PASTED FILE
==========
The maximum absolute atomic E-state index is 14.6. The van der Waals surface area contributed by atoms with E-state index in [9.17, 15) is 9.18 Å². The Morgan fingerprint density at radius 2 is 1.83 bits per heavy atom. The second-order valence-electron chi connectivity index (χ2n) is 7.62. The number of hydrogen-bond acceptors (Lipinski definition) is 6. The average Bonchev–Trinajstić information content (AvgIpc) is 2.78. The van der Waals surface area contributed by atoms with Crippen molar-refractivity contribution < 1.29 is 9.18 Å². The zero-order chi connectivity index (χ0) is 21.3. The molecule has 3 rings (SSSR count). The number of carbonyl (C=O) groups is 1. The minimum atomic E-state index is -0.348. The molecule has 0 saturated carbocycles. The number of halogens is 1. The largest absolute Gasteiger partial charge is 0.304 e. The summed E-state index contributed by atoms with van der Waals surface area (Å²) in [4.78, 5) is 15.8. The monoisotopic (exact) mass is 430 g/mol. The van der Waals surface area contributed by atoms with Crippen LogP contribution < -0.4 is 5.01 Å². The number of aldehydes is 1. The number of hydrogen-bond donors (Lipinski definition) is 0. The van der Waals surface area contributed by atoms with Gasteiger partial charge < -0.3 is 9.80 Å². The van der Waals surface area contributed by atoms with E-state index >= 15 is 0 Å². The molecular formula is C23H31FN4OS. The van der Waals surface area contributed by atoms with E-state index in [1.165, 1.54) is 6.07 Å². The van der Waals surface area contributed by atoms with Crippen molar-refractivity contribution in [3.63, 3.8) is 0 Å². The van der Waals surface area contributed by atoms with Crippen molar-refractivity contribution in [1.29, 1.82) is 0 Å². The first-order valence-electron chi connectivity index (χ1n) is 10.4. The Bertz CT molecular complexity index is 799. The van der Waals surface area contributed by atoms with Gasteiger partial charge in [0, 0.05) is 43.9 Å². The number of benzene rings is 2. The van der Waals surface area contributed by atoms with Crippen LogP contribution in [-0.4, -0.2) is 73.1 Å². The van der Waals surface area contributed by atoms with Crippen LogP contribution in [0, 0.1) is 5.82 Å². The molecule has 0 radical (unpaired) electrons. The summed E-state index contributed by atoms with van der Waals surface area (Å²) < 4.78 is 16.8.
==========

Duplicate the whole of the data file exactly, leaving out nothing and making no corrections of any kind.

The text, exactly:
The maximum absolute atomic E-state index is 14.6. The van der Waals surface area contributed by atoms with E-state index in [9.17, 15) is 9.18 Å². The Morgan fingerprint density at radius 2 is 1.83 bits per heavy atom. The second-order valence-electron chi connectivity index (χ2n) is 7.62. The number of hydrogen-bond acceptors (Lipinski definition) is 6. The average Bonchev–Trinajstić information content (AvgIpc) is 2.78. The van der Waals surface area contributed by atoms with Crippen molar-refractivity contribution < 1.29 is 9.18 Å². The zero-order chi connectivity index (χ0) is 21.3. The molecule has 3 rings (SSSR count). The number of carbonyl (C=O) groups is 1. The minimum atomic E-state index is -0.348. The molecule has 0 saturated carbocycles. The number of halogens is 1. The largest absolute Gasteiger partial charge is 0.304 e. The summed E-state index contributed by atoms with van der Waals surface area (Å²) in [4.78, 5) is 15.8. The monoisotopic (exact) mass is 430 g/mol. The van der Waals surface area contributed by atoms with Crippen LogP contribution < -0.4 is 5.01 Å². The number of aldehydes is 1. The number of hydrogen-bond donors (Lipinski definition) is 0. The van der Waals surface area contributed by atoms with Gasteiger partial charge < -0.3 is 9.80 Å². The van der Waals surface area contributed by atoms with E-state index >= 15 is 0 Å². The molecular formula is C23H31FN4OS. The van der Waals surface area contributed by atoms with E-state index in [1.165, 1.54) is 6.07 Å². The van der Waals surface area contributed by atoms with Crippen molar-refractivity contribution in [3.63, 3.8) is 0 Å². The van der Waals surface area contributed by atoms with Crippen molar-refractivity contribution in [1.29, 1.82) is 0 Å². The first-order valence-electron chi connectivity index (χ1n) is 10.4. The Bertz CT molecular complexity index is 799. The van der Waals surface area contributed by atoms with Gasteiger partial charge in [0, 0.05) is 43.9 Å². The number of benzene rings is 2. The van der Waals surface area contributed by atoms with Crippen LogP contribution in [-0.4, -0.2) is 73.1 Å². The van der Waals surface area contributed by atoms with Crippen LogP contribution in [0, 0.1) is 5.82 Å². The molecule has 0 radical (unpaired) electrons. The summed E-state index contributed by atoms with van der Waals surface area (Å²) < 4.78 is 16.8.